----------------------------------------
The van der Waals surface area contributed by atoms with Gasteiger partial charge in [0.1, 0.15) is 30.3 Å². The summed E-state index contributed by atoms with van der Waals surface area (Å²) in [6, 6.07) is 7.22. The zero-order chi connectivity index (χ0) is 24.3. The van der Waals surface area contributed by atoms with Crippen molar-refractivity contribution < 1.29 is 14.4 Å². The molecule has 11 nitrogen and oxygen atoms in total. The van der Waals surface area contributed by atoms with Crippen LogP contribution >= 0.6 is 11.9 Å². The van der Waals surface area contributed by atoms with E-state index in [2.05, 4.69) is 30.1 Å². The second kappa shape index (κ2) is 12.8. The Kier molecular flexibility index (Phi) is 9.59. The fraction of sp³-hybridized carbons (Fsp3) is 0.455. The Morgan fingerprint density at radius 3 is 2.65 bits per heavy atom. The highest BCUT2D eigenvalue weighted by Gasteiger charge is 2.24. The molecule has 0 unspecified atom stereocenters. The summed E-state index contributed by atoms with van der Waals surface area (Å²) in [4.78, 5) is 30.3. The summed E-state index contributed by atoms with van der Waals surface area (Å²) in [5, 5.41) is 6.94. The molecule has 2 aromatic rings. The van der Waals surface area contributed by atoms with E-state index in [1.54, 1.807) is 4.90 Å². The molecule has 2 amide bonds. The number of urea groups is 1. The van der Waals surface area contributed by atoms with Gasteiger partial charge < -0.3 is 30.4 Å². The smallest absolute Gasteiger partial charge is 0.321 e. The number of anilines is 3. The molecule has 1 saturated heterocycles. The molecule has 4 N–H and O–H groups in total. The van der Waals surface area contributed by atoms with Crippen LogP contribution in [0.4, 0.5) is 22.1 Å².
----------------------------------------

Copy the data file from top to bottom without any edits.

The van der Waals surface area contributed by atoms with Gasteiger partial charge in [0.1, 0.15) is 30.3 Å². The summed E-state index contributed by atoms with van der Waals surface area (Å²) in [6, 6.07) is 7.22. The zero-order chi connectivity index (χ0) is 24.3. The van der Waals surface area contributed by atoms with Crippen molar-refractivity contribution < 1.29 is 14.4 Å². The molecule has 11 nitrogen and oxygen atoms in total. The van der Waals surface area contributed by atoms with Crippen LogP contribution >= 0.6 is 11.9 Å². The van der Waals surface area contributed by atoms with E-state index in [2.05, 4.69) is 30.1 Å². The second kappa shape index (κ2) is 12.8. The Kier molecular flexibility index (Phi) is 9.59. The fraction of sp³-hybridized carbons (Fsp3) is 0.455. The Morgan fingerprint density at radius 3 is 2.65 bits per heavy atom. The highest BCUT2D eigenvalue weighted by Gasteiger charge is 2.24. The molecule has 0 unspecified atom stereocenters. The summed E-state index contributed by atoms with van der Waals surface area (Å²) in [4.78, 5) is 30.3. The summed E-state index contributed by atoms with van der Waals surface area (Å²) in [5, 5.41) is 6.94. The molecule has 2 aromatic rings. The van der Waals surface area contributed by atoms with E-state index in [1.54, 1.807) is 4.90 Å². The molecule has 2 amide bonds. The number of urea groups is 1. The van der Waals surface area contributed by atoms with Gasteiger partial charge < -0.3 is 30.4 Å². The smallest absolute Gasteiger partial charge is 0.321 e. The number of anilines is 3. The molecule has 1 saturated heterocycles. The molecule has 4 N–H and O–H groups in total. The van der Waals surface area contributed by atoms with Crippen LogP contribution in [0.4, 0.5) is 22.1 Å².